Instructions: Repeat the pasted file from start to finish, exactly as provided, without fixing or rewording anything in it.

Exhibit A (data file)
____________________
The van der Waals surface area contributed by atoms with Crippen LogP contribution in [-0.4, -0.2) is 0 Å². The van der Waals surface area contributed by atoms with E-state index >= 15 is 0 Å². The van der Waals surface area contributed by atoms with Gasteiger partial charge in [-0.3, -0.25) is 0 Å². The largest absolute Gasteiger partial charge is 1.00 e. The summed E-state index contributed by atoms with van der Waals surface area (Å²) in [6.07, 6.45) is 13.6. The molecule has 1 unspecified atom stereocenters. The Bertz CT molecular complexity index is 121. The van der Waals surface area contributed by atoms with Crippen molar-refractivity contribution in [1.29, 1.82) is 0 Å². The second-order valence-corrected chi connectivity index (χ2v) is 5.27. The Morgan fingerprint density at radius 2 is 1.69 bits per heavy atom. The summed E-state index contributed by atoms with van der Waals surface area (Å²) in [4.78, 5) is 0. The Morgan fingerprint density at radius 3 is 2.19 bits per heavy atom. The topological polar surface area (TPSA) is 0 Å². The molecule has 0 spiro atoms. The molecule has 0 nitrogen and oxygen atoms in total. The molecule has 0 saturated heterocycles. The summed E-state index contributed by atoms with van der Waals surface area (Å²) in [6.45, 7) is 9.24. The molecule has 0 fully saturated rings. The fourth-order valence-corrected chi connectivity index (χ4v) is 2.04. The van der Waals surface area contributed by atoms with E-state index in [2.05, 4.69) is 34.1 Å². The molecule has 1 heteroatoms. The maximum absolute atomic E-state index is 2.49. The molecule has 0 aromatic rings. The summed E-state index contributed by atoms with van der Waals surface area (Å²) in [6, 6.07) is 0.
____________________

The van der Waals surface area contributed by atoms with Crippen LogP contribution in [-0.4, -0.2) is 0 Å². The van der Waals surface area contributed by atoms with E-state index >= 15 is 0 Å². The van der Waals surface area contributed by atoms with Gasteiger partial charge in [-0.3, -0.25) is 0 Å². The largest absolute Gasteiger partial charge is 1.00 e. The summed E-state index contributed by atoms with van der Waals surface area (Å²) in [6.07, 6.45) is 13.6. The molecule has 1 unspecified atom stereocenters. The Bertz CT molecular complexity index is 121. The van der Waals surface area contributed by atoms with Crippen molar-refractivity contribution in [1.29, 1.82) is 0 Å². The second-order valence-corrected chi connectivity index (χ2v) is 5.27. The Morgan fingerprint density at radius 2 is 1.69 bits per heavy atom. The summed E-state index contributed by atoms with van der Waals surface area (Å²) in [4.78, 5) is 0. The Morgan fingerprint density at radius 3 is 2.19 bits per heavy atom. The topological polar surface area (TPSA) is 0 Å². The molecule has 0 spiro atoms. The molecule has 0 nitrogen and oxygen atoms in total. The molecule has 0 saturated heterocycles. The summed E-state index contributed by atoms with van der Waals surface area (Å²) in [6.45, 7) is 9.24. The molecule has 0 fully saturated rings. The fourth-order valence-corrected chi connectivity index (χ4v) is 2.04. The van der Waals surface area contributed by atoms with E-state index in [2.05, 4.69) is 34.1 Å². The molecule has 1 heteroatoms. The maximum absolute atomic E-state index is 2.49. The molecule has 0 aromatic rings. The summed E-state index contributed by atoms with van der Waals surface area (Å²) in [6, 6.07) is 0.